I was diagnosed with arthritis in my 20s. Super-fun, right? Technically, I have Ankylosing Spondylitis (AS), which primarily affects my spine but causes all of my joints to feel swollen, click-y, and achy. According to the journal Annals of the Rheumatic Diseases, AS is a complex, potentially debilitating disease that basically fuses your vertebrae. It’s chronic and lifelong. And if you google AS, you’ll see hundreds of pictures of people hunched over, totally incapable of walking. (A good rule of thumb: Never google anything ever).
In the past few years, I’ve really noticed my AS’s progression, mostly marked by profound stiffness—all of the freaking time, especially in the morning. It’s like I wake up super-glued to the bed, and when I move, all of my back bones are super-glued together. (I want to remind you that I am not 80 years old, I’m 31.)
When I finally stand up, it’s like ripping bone from bone, which, if that isn’t melodramatic enough, only gets better if I finagle myself into multiple positions on a yoga mat, trying to pry my body open. The key, any rheumatologist will tell you, is to always keep moving and keep exercising, in order to prevent the vertebra from fusing.
It’s like I wake up super-glued to the bed, and when I move, all of my back bones are super-glued together.
So when I say I needed to find an exercise regime that works, I don’t mean it in the “yoga bores me” or “SoulCycle is a cult” sort of way (although SoulCycle is 100 percent a cult). I mean it in the “I’m going to end up paralyzed if I don’t work out” sort of way.
I’d exercised a bunch. The elliptical was a favorite for a minute there because it’s lower impact than the treadmill, which makes me feel like all my bones might break immediately. But it gets kind of boring swinging away in one spot. I also really liked belly-dancing class because the music is amazing, my hips don’t lie (sorry, I had to), and it blends cardio and dance elements. But I couldn’t belly-dance every day. And everything else is fairly high-impact, so I’ve had to limit my kickboxing, pilates, and HIIT classes.
And then I went to Miami for a quick weekend vacation (from NYC) a few months ago. I’d been to Miami a dozen times, and every single time, I spent half my vacation swimming. I am an actual mermaid, it turns out. Laps, doggy-paddling, headstands—you name it. When I’m swimming, I feel much lighter, I move with grace, and my body isn’t screaming with pain. (Any good specialist will also tell you swimming is the number one exercise of choice for AS patients.) After I leave Miami, I always wish I had a pool back home, and this time I decided to do something about it.
Riding high on the after-glow of water’s benefits (excess weight dropped, joints well-oiled, feeling energized, strong, and flexible, and AS symptoms less noticeable), I decided to join the gym near my workplace simply for its 25-meter pool.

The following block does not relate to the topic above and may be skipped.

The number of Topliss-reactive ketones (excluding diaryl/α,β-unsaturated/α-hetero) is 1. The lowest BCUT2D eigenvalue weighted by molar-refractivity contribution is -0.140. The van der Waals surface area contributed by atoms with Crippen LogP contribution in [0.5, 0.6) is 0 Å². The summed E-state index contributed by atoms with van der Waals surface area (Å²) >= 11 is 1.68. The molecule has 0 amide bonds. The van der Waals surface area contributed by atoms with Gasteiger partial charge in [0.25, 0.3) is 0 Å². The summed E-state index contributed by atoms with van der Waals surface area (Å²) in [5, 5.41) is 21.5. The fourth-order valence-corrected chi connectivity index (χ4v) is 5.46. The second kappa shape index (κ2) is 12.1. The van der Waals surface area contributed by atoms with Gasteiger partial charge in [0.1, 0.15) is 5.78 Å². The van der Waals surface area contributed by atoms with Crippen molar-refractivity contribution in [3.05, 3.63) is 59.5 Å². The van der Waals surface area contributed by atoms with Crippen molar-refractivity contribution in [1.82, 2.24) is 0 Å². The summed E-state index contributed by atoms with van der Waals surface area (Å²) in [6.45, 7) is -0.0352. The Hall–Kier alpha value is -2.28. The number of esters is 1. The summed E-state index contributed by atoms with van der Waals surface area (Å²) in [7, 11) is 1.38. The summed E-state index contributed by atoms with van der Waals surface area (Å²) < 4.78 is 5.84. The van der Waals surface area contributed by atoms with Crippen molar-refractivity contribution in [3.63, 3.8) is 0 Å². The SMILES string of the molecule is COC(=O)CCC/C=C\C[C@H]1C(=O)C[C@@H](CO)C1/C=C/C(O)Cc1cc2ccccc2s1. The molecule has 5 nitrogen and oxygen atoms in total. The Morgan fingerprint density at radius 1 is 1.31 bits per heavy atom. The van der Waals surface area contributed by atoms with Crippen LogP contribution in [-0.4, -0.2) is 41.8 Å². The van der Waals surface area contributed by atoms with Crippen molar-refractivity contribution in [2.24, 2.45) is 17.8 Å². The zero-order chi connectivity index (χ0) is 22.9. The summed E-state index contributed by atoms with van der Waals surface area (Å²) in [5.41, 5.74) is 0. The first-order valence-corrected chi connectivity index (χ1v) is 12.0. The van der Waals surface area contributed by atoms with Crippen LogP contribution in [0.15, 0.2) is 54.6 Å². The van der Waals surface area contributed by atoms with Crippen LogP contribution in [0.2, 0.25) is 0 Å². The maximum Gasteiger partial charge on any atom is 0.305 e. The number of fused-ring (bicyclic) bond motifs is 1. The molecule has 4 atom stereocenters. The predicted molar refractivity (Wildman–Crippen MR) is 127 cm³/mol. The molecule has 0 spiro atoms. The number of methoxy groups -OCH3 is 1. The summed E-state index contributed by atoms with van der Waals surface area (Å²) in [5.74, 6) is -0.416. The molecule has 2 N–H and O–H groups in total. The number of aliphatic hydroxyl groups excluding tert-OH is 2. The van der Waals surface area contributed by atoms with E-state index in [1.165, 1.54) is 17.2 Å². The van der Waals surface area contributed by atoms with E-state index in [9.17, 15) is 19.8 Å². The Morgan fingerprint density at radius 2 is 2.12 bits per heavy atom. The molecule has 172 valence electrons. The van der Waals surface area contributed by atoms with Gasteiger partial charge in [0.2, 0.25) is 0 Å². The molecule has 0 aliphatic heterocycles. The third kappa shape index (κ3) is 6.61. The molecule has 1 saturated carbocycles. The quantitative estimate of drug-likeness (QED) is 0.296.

For the past month, I’ve been swimming almost daily—and it’s changed me. Instead of feeling like getting into and out of water is a chore (ahem, gym), I look at it as life-bettering fun-time. It’s literally healing me every time I get in. It’s buying me a future free from disability and endless pain, but more so, it’s given me back a sense of connection to my body.
When I’m swimming, I feel much lighter, I move with grace, and my body isn’t screaming with pain.
It used to be that I was just dealing with this chronic illness silently. It was me against It. Regular swimming has changed that. Now I look at It as a friend who I must take to the doctor, and it just so happens that the doctor is water. Instead of thinking about how weight gain impacts my joints or how I’m weak during yoga class because my wrists can’t hold me up, I think about how every time I get into the water I get stronger, fast, more resilient.
At first, I could do one lap. One. I was breathless, I was struggling through that horrific muscle burn. Then I did two laps without rest. Then four. Now I can do six. (Also, hello biceps, perkier butt, stronger abs, a flatter tummy, and greater lung capacity!) For me, that’s huge. It’s a process, it’s a ritual, it’s self-healing. And it requires a mental sacrifice; I have to give up all the fear and self-doubt and disconnect and commit to the water.
It’s literally healing me every time I get in.
That’s not to say there aren’t obstacles. I’ve learned that although water is low-impact, chlorine is rough on the lungs and the millions of flaps you do with your feet will totally strain your ankles if you don’t properly stretch. I have to realize that no, I cannot eat a box of pizza just because I went swimming today. I have to figure out how to share a lane with another swimmer without being fully annoyed by them or annoying them. I have to learn when my body is fatigued, because swimming is a full-body workout. I have to learn how to stay awake afterward, too, because swimming wipes you out (fun fact: you get super-tired because your body is using its energy trying to regulate your body temp). Not to mention the horror movie that is gym showers (let’s just say I do not attend a luxury gym).
I can never go back to not-swimming; wherever I go, I know I’ll need a pool. It’s not a vacation experience or a perk for me. It’s a necessity. That, and a swim cap, because four weeks of chlorine-soaked hair is not a cute look.